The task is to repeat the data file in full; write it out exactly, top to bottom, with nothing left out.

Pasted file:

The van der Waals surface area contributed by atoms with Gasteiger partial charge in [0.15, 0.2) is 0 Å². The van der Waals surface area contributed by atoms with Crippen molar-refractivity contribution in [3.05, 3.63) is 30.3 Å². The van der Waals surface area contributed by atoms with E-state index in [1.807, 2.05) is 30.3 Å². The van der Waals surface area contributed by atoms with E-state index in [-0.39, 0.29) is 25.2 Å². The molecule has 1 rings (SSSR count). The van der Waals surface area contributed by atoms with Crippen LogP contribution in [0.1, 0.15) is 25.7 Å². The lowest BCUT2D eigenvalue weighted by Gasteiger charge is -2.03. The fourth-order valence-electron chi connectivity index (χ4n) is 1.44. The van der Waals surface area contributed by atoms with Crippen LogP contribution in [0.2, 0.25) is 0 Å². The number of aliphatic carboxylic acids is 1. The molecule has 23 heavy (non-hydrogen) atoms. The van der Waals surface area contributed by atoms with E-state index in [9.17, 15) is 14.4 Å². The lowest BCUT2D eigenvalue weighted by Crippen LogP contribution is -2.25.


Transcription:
The van der Waals surface area contributed by atoms with Gasteiger partial charge in [0.15, 0.2) is 0 Å². The van der Waals surface area contributed by atoms with Crippen molar-refractivity contribution in [3.05, 3.63) is 30.3 Å². The van der Waals surface area contributed by atoms with E-state index in [1.807, 2.05) is 30.3 Å². The van der Waals surface area contributed by atoms with E-state index in [-0.39, 0.29) is 25.2 Å². The molecule has 1 rings (SSSR count). The van der Waals surface area contributed by atoms with Crippen LogP contribution in [0.1, 0.15) is 25.7 Å². The lowest BCUT2D eigenvalue weighted by Gasteiger charge is -2.03. The fourth-order valence-electron chi connectivity index (χ4n) is 1.44. The van der Waals surface area contributed by atoms with Crippen LogP contribution in [0.2, 0.25) is 0 Å². The number of aliphatic carboxylic acids is 1. The molecule has 23 heavy (non-hydrogen) atoms. The van der Waals surface area contributed by atoms with E-state index in [9.17, 15) is 14.4 Å². The lowest BCUT2D eigenvalue weighted by Crippen LogP contribution is -2.25.